Ebenezer Emmons (May 16, 1799 - October 1, 1863), was a pioneering American geologist whose work includes the naming of the Adirondack Mountains in New York as well as a first ascent of Mount Marcy. He was born at Middlefield, Massachusetts, on the 16th of May 1800. He studied medicine at Albany, and after taking his degree practiced for some years in Berkshire county. His interest in geology was kindled in early life, and in 1824 he had assisted Prof. Chester Dewey (1784–1867) in preparing a geological map of Berkshire county, in which the first attempt was made to classify the rocks of the Taconic area.
While thus giving much of his time to natural science, undertaking professional work in natural history and geology in Williams College, he also accepted the professorship of chemistry and afterwards of obstetrics in the Albany Medical College. The chief work of his life was, however, in geology, and he has been designated by Jules Marcou as “the founder of American palaeozoic stratigraphy, and the first discoverer of the primordial fauna in any country.”
In 1836 he became attached to the Geological Survey of the State of New York, and after lengthened study he grouped the local strata (1842) into the Taconic and overlying New York systems. The latter system was subdivided into several groups that were by no means well defined. Emmons had previously described the Potsdam sandstone (1838), and this was placed at the base of the New York system. It is now regarded as Upper Cambrian.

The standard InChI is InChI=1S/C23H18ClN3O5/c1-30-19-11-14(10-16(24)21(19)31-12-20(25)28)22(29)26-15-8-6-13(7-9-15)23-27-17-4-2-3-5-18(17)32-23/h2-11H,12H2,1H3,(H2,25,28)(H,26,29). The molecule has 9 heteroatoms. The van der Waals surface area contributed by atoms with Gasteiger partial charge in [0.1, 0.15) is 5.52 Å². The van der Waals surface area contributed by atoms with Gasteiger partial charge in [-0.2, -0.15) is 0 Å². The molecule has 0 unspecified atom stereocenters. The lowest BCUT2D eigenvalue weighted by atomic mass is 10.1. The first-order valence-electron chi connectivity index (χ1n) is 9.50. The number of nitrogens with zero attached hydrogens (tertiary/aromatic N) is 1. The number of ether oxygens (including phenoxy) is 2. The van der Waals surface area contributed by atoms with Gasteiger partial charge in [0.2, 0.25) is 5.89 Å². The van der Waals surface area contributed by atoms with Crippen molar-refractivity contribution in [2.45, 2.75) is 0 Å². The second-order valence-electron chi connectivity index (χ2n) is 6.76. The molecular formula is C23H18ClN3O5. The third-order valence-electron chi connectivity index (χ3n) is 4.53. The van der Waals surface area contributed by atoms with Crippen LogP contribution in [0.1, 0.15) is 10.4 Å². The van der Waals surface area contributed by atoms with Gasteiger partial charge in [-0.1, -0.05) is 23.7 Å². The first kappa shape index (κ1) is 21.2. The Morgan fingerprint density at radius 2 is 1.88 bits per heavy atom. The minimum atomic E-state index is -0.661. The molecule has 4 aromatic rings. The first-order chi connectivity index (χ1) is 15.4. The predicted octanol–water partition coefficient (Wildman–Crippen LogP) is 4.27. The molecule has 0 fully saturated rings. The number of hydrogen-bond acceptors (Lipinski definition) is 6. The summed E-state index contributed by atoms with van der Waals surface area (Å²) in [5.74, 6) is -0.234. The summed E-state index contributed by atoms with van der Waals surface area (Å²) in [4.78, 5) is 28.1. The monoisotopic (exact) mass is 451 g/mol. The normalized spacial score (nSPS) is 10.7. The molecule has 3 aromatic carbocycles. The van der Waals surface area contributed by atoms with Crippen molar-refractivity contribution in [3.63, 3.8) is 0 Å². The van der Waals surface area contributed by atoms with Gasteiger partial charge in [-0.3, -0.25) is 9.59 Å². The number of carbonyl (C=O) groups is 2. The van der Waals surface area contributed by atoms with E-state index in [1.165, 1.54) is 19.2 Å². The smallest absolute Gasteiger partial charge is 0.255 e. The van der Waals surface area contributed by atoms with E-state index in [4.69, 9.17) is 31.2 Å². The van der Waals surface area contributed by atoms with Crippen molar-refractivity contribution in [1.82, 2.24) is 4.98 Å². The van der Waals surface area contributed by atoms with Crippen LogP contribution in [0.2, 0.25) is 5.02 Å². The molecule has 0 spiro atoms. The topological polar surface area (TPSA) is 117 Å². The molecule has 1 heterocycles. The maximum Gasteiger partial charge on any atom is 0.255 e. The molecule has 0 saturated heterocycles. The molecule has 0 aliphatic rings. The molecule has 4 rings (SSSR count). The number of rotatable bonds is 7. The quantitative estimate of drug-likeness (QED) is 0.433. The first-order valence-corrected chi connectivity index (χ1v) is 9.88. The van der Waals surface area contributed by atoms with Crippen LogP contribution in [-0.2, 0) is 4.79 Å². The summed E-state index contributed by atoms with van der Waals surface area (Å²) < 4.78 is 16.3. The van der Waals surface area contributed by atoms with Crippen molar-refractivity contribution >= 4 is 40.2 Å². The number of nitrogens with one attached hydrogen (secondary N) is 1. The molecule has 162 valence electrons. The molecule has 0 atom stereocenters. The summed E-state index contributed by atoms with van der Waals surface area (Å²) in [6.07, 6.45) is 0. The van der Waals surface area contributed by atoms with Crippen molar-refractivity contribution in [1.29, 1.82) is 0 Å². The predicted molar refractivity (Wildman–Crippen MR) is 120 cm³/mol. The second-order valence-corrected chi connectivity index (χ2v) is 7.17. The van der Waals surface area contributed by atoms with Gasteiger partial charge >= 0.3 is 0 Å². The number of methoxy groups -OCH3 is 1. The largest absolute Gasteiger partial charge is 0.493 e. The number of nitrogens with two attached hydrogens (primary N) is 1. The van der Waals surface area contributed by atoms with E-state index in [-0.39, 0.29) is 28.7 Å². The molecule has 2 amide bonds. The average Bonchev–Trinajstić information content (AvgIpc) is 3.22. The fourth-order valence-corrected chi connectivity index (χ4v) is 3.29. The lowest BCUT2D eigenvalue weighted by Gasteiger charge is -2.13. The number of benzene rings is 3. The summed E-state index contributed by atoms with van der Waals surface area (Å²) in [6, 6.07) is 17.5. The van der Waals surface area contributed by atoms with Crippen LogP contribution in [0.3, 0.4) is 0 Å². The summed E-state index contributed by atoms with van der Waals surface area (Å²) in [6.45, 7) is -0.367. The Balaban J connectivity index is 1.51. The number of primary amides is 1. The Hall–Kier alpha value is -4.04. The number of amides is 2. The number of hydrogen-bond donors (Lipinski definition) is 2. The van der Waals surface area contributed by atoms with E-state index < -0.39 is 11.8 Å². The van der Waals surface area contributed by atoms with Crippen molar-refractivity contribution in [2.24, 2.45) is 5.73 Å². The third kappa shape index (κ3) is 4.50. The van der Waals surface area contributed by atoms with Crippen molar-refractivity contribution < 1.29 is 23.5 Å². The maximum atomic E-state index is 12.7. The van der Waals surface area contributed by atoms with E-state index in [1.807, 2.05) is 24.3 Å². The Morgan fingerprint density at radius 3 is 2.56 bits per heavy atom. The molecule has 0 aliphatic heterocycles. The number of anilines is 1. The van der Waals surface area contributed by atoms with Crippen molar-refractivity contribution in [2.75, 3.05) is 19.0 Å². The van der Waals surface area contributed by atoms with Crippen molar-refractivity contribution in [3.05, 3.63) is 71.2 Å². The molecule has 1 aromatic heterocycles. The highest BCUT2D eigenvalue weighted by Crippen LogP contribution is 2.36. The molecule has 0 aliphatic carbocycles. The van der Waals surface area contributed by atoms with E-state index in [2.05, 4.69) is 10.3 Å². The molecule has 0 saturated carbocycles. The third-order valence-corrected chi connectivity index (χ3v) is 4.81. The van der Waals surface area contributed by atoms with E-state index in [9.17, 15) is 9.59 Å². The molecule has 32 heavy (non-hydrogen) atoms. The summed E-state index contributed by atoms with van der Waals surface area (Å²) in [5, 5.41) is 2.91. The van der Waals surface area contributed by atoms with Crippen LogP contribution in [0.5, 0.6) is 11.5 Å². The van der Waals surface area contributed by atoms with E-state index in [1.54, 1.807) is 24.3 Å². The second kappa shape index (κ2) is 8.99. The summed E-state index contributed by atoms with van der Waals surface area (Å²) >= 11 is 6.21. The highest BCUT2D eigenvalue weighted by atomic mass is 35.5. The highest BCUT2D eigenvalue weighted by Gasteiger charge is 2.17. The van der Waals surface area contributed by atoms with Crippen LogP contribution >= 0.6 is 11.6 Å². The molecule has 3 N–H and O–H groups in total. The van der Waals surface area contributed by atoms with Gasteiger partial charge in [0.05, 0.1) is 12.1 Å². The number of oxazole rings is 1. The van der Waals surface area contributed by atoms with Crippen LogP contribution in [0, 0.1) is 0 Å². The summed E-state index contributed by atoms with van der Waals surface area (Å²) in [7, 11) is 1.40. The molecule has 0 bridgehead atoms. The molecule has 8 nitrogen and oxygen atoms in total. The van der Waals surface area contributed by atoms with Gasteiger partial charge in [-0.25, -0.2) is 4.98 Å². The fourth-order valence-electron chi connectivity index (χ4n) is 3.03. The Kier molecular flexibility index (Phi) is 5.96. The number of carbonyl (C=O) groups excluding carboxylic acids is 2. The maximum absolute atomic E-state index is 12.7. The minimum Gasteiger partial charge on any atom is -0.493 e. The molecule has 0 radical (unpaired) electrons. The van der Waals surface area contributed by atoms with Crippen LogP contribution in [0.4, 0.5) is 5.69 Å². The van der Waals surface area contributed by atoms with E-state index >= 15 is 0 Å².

In 1844 Emmons for the first time obtained fossils in his Taconic system: a notable discovery because the species obtained were found to differ from all then-known Palaeozoic fossils, and they were regarded as representing the primordial group. Marcou was thus led to advocate that the term Taconic be generally adopted in place of Cambrian. Nevertheless the Taconic fauna of Emmons has proved to include only the lower part of Sedgwick’s Cambrian. Considerable discussion has taken place on the question of the Taconic system, and whether the term should be adopted; and the general opinion has been adverse.
Emmons made contributions on agriculture and geology to a series of volumes on the natural history of New York. He also issued a work entitled American Geology; containing a statement of the principles of the Science, with full illustrations of the characteristic American Fossils (1855–1857). From 1851 to 1860 he was state geologist of North Carolina. He died at Brunswick, North Carolina, on the 1st of October 1863.
See the Biographical Notice of Ebenezer Emmons, by J. Marcou; Amer. Geologist, vol. vii. (Jan., 1891), p. 1 (with portrait and list of publications).
1911 Encyclopædia Britannica, Volume 9. pg. 344.